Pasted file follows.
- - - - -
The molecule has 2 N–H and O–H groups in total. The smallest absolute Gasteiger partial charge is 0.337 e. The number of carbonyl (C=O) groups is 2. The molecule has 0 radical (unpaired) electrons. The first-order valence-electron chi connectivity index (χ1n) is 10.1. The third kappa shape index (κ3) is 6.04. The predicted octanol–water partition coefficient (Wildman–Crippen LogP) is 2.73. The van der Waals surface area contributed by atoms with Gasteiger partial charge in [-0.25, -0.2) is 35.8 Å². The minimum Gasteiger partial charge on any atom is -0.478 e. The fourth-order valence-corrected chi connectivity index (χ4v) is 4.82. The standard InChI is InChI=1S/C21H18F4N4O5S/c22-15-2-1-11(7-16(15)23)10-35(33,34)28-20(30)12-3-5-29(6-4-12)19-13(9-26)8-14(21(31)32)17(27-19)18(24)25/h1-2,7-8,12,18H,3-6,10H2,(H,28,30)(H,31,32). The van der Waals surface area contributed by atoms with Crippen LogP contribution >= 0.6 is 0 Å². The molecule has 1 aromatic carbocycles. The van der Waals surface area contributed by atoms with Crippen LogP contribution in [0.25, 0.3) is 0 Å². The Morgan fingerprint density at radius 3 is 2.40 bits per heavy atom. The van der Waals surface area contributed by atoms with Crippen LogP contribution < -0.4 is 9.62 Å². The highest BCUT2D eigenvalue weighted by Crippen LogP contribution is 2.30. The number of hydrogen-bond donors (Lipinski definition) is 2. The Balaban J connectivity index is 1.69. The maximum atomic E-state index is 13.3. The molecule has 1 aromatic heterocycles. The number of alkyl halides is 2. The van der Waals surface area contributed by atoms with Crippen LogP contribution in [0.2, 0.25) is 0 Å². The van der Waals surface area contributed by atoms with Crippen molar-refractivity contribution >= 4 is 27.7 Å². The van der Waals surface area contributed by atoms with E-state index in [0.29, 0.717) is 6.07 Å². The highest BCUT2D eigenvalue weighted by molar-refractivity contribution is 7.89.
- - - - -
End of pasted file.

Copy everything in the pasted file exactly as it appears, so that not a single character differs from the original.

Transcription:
The molecule has 2 N–H and O–H groups in total. The smallest absolute Gasteiger partial charge is 0.337 e. The number of carbonyl (C=O) groups is 2. The molecule has 0 radical (unpaired) electrons. The first-order valence-electron chi connectivity index (χ1n) is 10.1. The third kappa shape index (κ3) is 6.04. The predicted octanol–water partition coefficient (Wildman–Crippen LogP) is 2.73. The van der Waals surface area contributed by atoms with Gasteiger partial charge in [-0.25, -0.2) is 35.8 Å². The minimum Gasteiger partial charge on any atom is -0.478 e. The fourth-order valence-corrected chi connectivity index (χ4v) is 4.82. The standard InChI is InChI=1S/C21H18F4N4O5S/c22-15-2-1-11(7-16(15)23)10-35(33,34)28-20(30)12-3-5-29(6-4-12)19-13(9-26)8-14(21(31)32)17(27-19)18(24)25/h1-2,7-8,12,18H,3-6,10H2,(H,28,30)(H,31,32). The van der Waals surface area contributed by atoms with Crippen LogP contribution >= 0.6 is 0 Å². The molecule has 1 aromatic carbocycles. The van der Waals surface area contributed by atoms with Crippen LogP contribution in [0.25, 0.3) is 0 Å². The Morgan fingerprint density at radius 3 is 2.40 bits per heavy atom. The van der Waals surface area contributed by atoms with Crippen LogP contribution < -0.4 is 9.62 Å². The highest BCUT2D eigenvalue weighted by Crippen LogP contribution is 2.30. The number of hydrogen-bond donors (Lipinski definition) is 2. The Balaban J connectivity index is 1.69. The maximum atomic E-state index is 13.3. The molecule has 1 aromatic heterocycles. The number of alkyl halides is 2. The van der Waals surface area contributed by atoms with Crippen LogP contribution in [0.2, 0.25) is 0 Å². The van der Waals surface area contributed by atoms with Crippen molar-refractivity contribution >= 4 is 27.7 Å². The van der Waals surface area contributed by atoms with E-state index in [0.29, 0.717) is 6.07 Å². The highest BCUT2D eigenvalue weighted by molar-refractivity contribution is 7.89.